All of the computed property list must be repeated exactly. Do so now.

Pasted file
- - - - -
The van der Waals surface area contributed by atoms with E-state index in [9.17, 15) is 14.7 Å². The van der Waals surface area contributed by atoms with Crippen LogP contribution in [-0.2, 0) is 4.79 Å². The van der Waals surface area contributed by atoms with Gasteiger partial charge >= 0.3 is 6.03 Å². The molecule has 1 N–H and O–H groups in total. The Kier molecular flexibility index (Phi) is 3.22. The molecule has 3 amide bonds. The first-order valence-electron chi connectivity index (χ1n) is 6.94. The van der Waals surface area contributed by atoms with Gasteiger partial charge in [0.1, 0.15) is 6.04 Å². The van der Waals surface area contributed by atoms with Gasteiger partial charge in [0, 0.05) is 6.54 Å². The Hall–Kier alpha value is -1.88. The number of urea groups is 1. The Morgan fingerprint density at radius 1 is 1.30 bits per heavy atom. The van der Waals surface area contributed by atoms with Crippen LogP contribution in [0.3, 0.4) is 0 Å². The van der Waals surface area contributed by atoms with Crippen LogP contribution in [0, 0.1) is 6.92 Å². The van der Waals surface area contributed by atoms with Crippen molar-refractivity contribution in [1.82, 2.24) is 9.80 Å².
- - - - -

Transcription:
The van der Waals surface area contributed by atoms with E-state index in [9.17, 15) is 14.7 Å². The van der Waals surface area contributed by atoms with Crippen LogP contribution in [-0.2, 0) is 4.79 Å². The van der Waals surface area contributed by atoms with Gasteiger partial charge >= 0.3 is 6.03 Å². The molecule has 1 N–H and O–H groups in total. The Kier molecular flexibility index (Phi) is 3.22. The molecule has 3 amide bonds. The first-order valence-electron chi connectivity index (χ1n) is 6.94. The van der Waals surface area contributed by atoms with Gasteiger partial charge in [0.1, 0.15) is 6.04 Å². The van der Waals surface area contributed by atoms with Gasteiger partial charge in [0, 0.05) is 6.54 Å². The Hall–Kier alpha value is -1.88. The number of urea groups is 1. The Morgan fingerprint density at radius 1 is 1.30 bits per heavy atom. The van der Waals surface area contributed by atoms with Crippen LogP contribution in [0.3, 0.4) is 0 Å². The van der Waals surface area contributed by atoms with Crippen LogP contribution in [0, 0.1) is 6.92 Å². The van der Waals surface area contributed by atoms with Crippen molar-refractivity contribution in [1.82, 2.24) is 9.80 Å².